The Working Parent’s Snow Day Survival Guide

Don’t panic when school is closed. Here’s how to minimize the damage and recapture some of the fun.

The Working Parent’s Snow Day Survival Guide
[Photo: Flickr user Lucia Sanchez]

When you’re a kid, snow days are awesome. As a working parent, though, that dreaded robo-call or email from the school district can set off a panic. School is delayed or closed. How are you supposed to get your job done and deal with the kids’ disrupted schedule?


The good news is that snow days fall into the category of what Donald Rumsfeld called “known unknowns.” You don’t know when they’ll happen, or how often, but if you live in a snowy climate, they’re inevitable. So you can plan for them. Here are 9 ways to minimize the damage (and recapture some of the fun).

Start A Discussion At Your Office

Unless you’re the only parent on the payroll, other people will be affected by snow day school closures too. If you are the only parent? Winter weather might still make it treacherous for some of your colleagues to get to work. Any organization needs to figure out how to maintain operations in less-than-optimal conditions. Figure out whose jobs can be done remotely, and what equipment these people will need. If people must work in the office at certain times, figure out how shifts can be swapped. Ideally your boss has already thought through these matters, but if not, bring it up. If you are the boss, talk through the logistics now before something (road closures? a presidential visit? a building flood?) puts the whole operation out of commission.

Look At The Forecast

Most snowstorms can be predicted at least a few days ahead of time. So every Friday afternoon, look at the weekly forecast. If snow is forecast for the end of the week, move your most important work to the beginning of the week. If snow is forecast for the beginning of the week, see if you can shift meetings and work later, or do some of it over the weekend. Even if you can’t shift work, knowing what’s coming gives you a few days to create contingency plans.

Divide And Conquer

If you’ve got a co-parent, work out a system for figuring out who covers. One option is alternating the winter weeks, or days of the week, with each parent being “on call” for certain periods of time. If one parent’s job is far more flexible than the other’s, the flexible person can generally cover, but the other parent should take the kids at night or on weekends to allow the parent with the flexible job to make up time.


Enlist The Village

If you live near other families in similar situations, consider a snow-day co-op. Each family takes the others’ kids in turn. Three families means that each family only has to cover a third of the snow days, and if you split with your co-parent, that means you’re responsible for just one out of every six. Bonus: The kids will likely entertain each other, too, to some degree, so the day may not be a total wash.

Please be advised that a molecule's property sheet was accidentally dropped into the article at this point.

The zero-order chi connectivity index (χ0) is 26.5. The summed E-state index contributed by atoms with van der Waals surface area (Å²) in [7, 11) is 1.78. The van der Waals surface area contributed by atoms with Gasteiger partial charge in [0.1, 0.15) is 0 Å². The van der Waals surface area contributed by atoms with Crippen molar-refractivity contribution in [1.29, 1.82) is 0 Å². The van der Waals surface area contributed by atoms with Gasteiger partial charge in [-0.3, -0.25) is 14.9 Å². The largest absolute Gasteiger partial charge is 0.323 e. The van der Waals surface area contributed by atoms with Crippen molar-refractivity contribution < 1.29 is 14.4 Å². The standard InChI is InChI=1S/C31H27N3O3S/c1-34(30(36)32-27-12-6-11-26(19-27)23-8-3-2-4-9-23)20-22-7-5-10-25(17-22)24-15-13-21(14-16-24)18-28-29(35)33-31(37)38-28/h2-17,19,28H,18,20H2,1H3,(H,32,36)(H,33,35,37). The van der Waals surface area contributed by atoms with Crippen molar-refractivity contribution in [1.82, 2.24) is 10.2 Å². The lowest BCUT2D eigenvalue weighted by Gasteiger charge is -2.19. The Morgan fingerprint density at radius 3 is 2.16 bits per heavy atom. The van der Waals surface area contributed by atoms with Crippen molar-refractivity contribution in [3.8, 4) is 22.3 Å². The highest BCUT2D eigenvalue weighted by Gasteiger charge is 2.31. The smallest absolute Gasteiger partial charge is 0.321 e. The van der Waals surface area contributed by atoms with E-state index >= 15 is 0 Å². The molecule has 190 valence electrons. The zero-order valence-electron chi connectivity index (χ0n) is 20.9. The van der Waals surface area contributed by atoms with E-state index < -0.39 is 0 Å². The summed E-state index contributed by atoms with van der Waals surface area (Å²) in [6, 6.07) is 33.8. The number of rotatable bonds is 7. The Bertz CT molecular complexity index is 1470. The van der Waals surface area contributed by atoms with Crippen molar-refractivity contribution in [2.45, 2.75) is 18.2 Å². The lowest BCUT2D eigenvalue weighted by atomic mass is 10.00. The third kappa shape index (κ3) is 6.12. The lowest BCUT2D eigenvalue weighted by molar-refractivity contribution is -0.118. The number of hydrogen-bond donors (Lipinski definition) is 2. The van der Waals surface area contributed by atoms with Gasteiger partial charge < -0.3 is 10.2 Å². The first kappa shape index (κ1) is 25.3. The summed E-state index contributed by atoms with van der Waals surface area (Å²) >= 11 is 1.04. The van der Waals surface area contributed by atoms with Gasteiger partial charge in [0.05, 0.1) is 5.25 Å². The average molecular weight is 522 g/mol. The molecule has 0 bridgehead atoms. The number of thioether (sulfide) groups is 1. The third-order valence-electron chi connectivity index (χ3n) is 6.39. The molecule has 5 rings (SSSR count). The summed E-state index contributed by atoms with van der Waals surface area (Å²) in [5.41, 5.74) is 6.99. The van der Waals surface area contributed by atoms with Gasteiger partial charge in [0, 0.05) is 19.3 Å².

Get Back-Up Care

Any working parent needs options for coverage. As you’re building your sitter “portfolio,” aim to include some trusted caregiver who lives within walking distance (or has a snow-worthy vehicle) and could be available during the day on short notice. One good option? A neighbor who’s a responsible high school student. If school is cancelled, this young person will likely be out for the day as well. Even if you’re telecommuting that day, having someone who can entertain your kids for a few hours will buy you enough time to get through most of your to-do list.

Manage your day

If you are working from home without child care, be strategic. If the kids want to play outside with you, take them out first. This will tire them out and give them their snow day fix, so they’ll be willing to have quiet time later (during which you can get stuff done). Plan to show movies during particularly important calls, and if you’ve got really little ones, see if you can move any must-do calls to nap time. You might pull together a box of snow day activities that you drag out of the closet only when necessary. This will make these toys or art projects novel enough that the kids may stay interested, at least until your conference call is done. If you’ve got screen-time restrictions in your house, now is the time to chuck them.

Take Your Kid To Work

This probably won’t work for toddlers, or if you’ve got a big brood, but if you’ve got a kid in that 7-12 age range where they’re able to entertain themselves but too young to be left home alone all day, you can get your kid loaded up with a game on the iPad or a tear-through-it book, ensconce him or her in a corner of your office, and go about your business.


Consider A Long-Term Solution

One reason some working parents host au pairs is that a live-in child care option means a two-hour school delay is just not your problem. This is also the upside of moving near family. A retired grandparent may not want to watch your kids every day, but will help out in a pinch.


Getting stressed out will ruin what could be a chance to have fun and spend more time with your kids. The earth won’t crash into the sun if you don’t get to do everything you’d normally accomplish. On the plus side, you might get to make a snowman and drink hot chocolate, and those are pretty awesome, too.

About the author

Laura Vanderkam is the author of several time management and productivity books, including I Know How She Does It: How Successful Women Make the Most of Their Time (Portfolio, June 9, 2015), What the Most Successful People Do Before Breakfast (Portfolio, 2013), and 168 Hours: You Have More Time Than You Think (Portfolio, 2010). She blogs at